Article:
One of Pritch's shots. Cheers sir.

So there you go another fine route at the lovely Eastwood rocks. Name? I spent ages brain storming but have not thought of anything that I was totally chuffed with. Here's the results of one such brain storm:

Quentin Crisp
Little Ladders
Monkey Dust
Beef Juju
Juju Bunyip
God is Dead
Rising Rooster
The Birth of Crab-boy
Crab-boy at the Gates of Dawn
Crab-boy Saves the World
Crab-boy and the Shining Sphere
Mission Creep
Beast of Eastwood
Fight or Flight
Fast and Loose
Only When I Crimp
High Speed Crimp Act
Crimping at the Crunch
Sneakin’ the Beak In
Stuperman II
Adventures of Crab-boy
Further Adventures of Crab-boy
God v Crab-boy – the Re-match
Crab-boy and the Mechanical Ape
Crab-boy and the Crimps of Doom
Lip of Fools
The Juicy Dangler
Think Yourself Big

In the end I got bored of waiting for the amazing name idea to come and have opted for Lip of Fools. No particular reason except for the obvious lip/ship pun, it climbs a lip and it looked OK on paper. I'm not suggesting me (or Paul) are any more foolish than the next climber, in case you where concerned Mr B.

Grade? Hell there's a question. Hope I don't get it wrong, people might start questioning my integrity and demanding apologies! That said I probably will get it wrong, I usually do! Well it's very safe with the side runner. Difficulty wise it felt a solid bouldering grade harder than the Eastwood Traverse (whatever grade the masses deem that to be now I don't know, 7b+??) to me, but it's very basic and crimpy so others might find it pretty easy. As a sport route I think it would merit 8a, but I haven't tied on in a sport capacity for months so this could be well out. Assuming the 8a guess is right then I suppose it should get E7 for effort, at least that's how I've always understood things. Paul concurred with this grade prior to his quick second ascent a few days later (good work yoot!). Neither of us has much headpointing/E7 experience so don't get too excited if we got it wrong.
So there you go Lip of Fools E7 6c **. The climbing is three star, but the line and side runner knock it back to two I think. Paul made a fast second ascent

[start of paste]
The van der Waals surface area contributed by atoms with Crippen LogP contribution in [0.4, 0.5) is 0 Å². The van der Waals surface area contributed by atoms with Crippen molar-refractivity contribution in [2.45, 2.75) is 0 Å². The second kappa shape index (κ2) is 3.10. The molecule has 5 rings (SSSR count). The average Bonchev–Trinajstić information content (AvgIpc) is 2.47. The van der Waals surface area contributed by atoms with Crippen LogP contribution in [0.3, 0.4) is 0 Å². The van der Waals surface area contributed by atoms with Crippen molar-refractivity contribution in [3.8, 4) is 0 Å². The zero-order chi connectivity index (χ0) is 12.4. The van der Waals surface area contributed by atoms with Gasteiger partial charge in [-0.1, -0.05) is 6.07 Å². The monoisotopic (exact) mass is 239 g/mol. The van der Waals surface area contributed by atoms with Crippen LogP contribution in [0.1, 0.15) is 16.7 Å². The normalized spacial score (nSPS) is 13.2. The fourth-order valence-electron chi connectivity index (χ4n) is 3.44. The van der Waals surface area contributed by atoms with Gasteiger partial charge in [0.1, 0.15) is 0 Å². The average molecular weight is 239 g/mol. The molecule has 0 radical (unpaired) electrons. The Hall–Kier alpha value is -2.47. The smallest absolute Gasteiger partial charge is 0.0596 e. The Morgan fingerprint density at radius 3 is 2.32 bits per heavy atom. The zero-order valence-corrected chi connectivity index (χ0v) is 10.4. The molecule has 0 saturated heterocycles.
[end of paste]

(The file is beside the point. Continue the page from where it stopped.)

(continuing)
Go and repeat it people, it's brill and safe. Or try and improve on my style. I intend to go back and do it without the tree runner at some point, so I might see you there.


Paul Bennett said...

It is a good line however if the grade is wrong you might have to justify our use of the tree to a bunch of pitch fork wielding UKCers!

A second look at the line made me think that a person a bit less paranoid than me, using my sequence, might be up for highballing it. If you've got the lock then you'll know if you're going to hit the pocket and therefore control the fall if its not on. Dan and Ned seemed to show some interest and I can't think of a better pair for the job!

Stuart Littlefair said...

Good effort on the Lip my man.

Some lines are better climbed as routes, and that looks like a fun outing with the baby bouncer action going on. I sometimes think that the best ethics are not the ones that make a line the hardest but the ones that make a line the best. To my mind, the best ethic for this line seems to be the tree.

It's certainly going on my list

Fiend said...

I think the tree runner is ace. It makes perfect sense - as does your grade-logic. It does look like a finish up Hot Yimminy would make more sense as a line, but still, good effort on it all.

bonjoy said...

It would be good to see someone highball it. Way out of my comfort zone though! Maybe with the net...

That was part of my thinking Stu. The bouncer makes for a safe hard challenge, which has to be gold-dust on grit.

Fiend - Funnily enough I was going to finish along HY, but the ground team persauded me that the RH finish would make for a stronger line. You could be right, finishing with a leftward exit gives a cleaner diagonal, with no looping back. Difficulty wise it makes no difference.

uptown said...

Fine effort - I remember first seeing this back in the 90's on one of our snoops. I was always keen to try, were it not for the farmer. I bet we share some common ground in those 8 pages! Keep up the good work.